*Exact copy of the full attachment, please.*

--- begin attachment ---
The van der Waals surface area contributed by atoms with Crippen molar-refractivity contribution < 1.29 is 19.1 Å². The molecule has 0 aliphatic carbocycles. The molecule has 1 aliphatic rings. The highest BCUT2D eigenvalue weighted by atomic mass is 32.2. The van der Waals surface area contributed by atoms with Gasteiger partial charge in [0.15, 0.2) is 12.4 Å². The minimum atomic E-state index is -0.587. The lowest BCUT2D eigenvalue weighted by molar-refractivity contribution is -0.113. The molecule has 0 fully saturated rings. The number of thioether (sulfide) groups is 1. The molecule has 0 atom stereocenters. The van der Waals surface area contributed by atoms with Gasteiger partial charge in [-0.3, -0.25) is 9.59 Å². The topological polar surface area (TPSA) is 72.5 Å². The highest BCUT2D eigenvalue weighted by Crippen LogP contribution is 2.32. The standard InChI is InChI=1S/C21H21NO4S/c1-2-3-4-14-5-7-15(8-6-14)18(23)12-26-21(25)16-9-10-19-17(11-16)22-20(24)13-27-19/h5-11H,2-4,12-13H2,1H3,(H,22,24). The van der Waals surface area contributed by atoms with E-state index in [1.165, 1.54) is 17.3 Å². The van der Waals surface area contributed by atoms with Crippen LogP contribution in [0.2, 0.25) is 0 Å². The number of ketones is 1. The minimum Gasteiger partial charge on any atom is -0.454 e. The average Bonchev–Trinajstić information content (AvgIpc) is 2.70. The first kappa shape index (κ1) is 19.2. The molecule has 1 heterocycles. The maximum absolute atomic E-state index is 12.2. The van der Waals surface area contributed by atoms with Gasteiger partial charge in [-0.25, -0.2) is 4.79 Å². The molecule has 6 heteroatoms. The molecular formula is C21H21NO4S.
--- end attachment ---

The van der Waals surface area contributed by atoms with Crippen molar-refractivity contribution < 1.29 is 19.1 Å². The molecule has 0 aliphatic carbocycles. The molecule has 1 aliphatic rings. The highest BCUT2D eigenvalue weighted by atomic mass is 32.2. The van der Waals surface area contributed by atoms with Gasteiger partial charge in [0.15, 0.2) is 12.4 Å². The minimum atomic E-state index is -0.587. The lowest BCUT2D eigenvalue weighted by molar-refractivity contribution is -0.113. The molecule has 0 fully saturated rings. The number of thioether (sulfide) groups is 1. The molecule has 0 atom stereocenters. The van der Waals surface area contributed by atoms with Gasteiger partial charge in [-0.3, -0.25) is 9.59 Å². The topological polar surface area (TPSA) is 72.5 Å². The highest BCUT2D eigenvalue weighted by Crippen LogP contribution is 2.32. The standard InChI is InChI=1S/C21H21NO4S/c1-2-3-4-14-5-7-15(8-6-14)18(23)12-26-21(25)16-9-10-19-17(11-16)22-20(24)13-27-19/h5-11H,2-4,12-13H2,1H3,(H,22,24). The van der Waals surface area contributed by atoms with E-state index in [1.165, 1.54) is 17.3 Å². The van der Waals surface area contributed by atoms with Crippen LogP contribution in [0.2, 0.25) is 0 Å². The number of ketones is 1. The minimum Gasteiger partial charge on any atom is -0.454 e. The average Bonchev–Trinajstić information content (AvgIpc) is 2.70. The first kappa shape index (κ1) is 19.2. The molecule has 1 heterocycles. The maximum absolute atomic E-state index is 12.2. The van der Waals surface area contributed by atoms with Gasteiger partial charge in [-0.25, -0.2) is 4.79 Å². The molecule has 6 heteroatoms. The molecular formula is C21H21NO4S.